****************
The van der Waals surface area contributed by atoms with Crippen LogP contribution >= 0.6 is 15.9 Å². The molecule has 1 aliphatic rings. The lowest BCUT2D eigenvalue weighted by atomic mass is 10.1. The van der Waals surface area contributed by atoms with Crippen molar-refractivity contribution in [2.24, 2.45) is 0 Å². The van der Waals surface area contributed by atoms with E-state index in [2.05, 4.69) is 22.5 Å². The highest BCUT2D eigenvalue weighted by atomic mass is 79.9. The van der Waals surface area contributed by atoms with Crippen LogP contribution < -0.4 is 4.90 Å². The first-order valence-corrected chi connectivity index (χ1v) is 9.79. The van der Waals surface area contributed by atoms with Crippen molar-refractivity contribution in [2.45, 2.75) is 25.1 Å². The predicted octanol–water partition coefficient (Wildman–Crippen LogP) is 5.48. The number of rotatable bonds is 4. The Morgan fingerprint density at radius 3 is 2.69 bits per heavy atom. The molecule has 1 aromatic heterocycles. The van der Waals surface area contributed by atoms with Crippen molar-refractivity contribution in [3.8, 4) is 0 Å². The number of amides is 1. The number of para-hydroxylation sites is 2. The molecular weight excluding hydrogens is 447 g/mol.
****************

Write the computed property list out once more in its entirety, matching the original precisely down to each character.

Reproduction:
The van der Waals surface area contributed by atoms with Crippen LogP contribution >= 0.6 is 15.9 Å². The molecule has 1 aliphatic rings. The lowest BCUT2D eigenvalue weighted by atomic mass is 10.1. The van der Waals surface area contributed by atoms with Crippen molar-refractivity contribution in [2.24, 2.45) is 0 Å². The van der Waals surface area contributed by atoms with E-state index in [2.05, 4.69) is 22.5 Å². The highest BCUT2D eigenvalue weighted by atomic mass is 79.9. The van der Waals surface area contributed by atoms with Crippen LogP contribution < -0.4 is 4.90 Å². The first-order valence-corrected chi connectivity index (χ1v) is 9.79. The van der Waals surface area contributed by atoms with Crippen molar-refractivity contribution in [2.45, 2.75) is 25.1 Å². The predicted octanol–water partition coefficient (Wildman–Crippen LogP) is 5.48. The number of rotatable bonds is 4. The Morgan fingerprint density at radius 3 is 2.69 bits per heavy atom. The molecule has 1 aromatic heterocycles. The van der Waals surface area contributed by atoms with Crippen molar-refractivity contribution in [3.8, 4) is 0 Å². The number of amides is 1. The number of para-hydroxylation sites is 2. The molecular weight excluding hydrogens is 447 g/mol.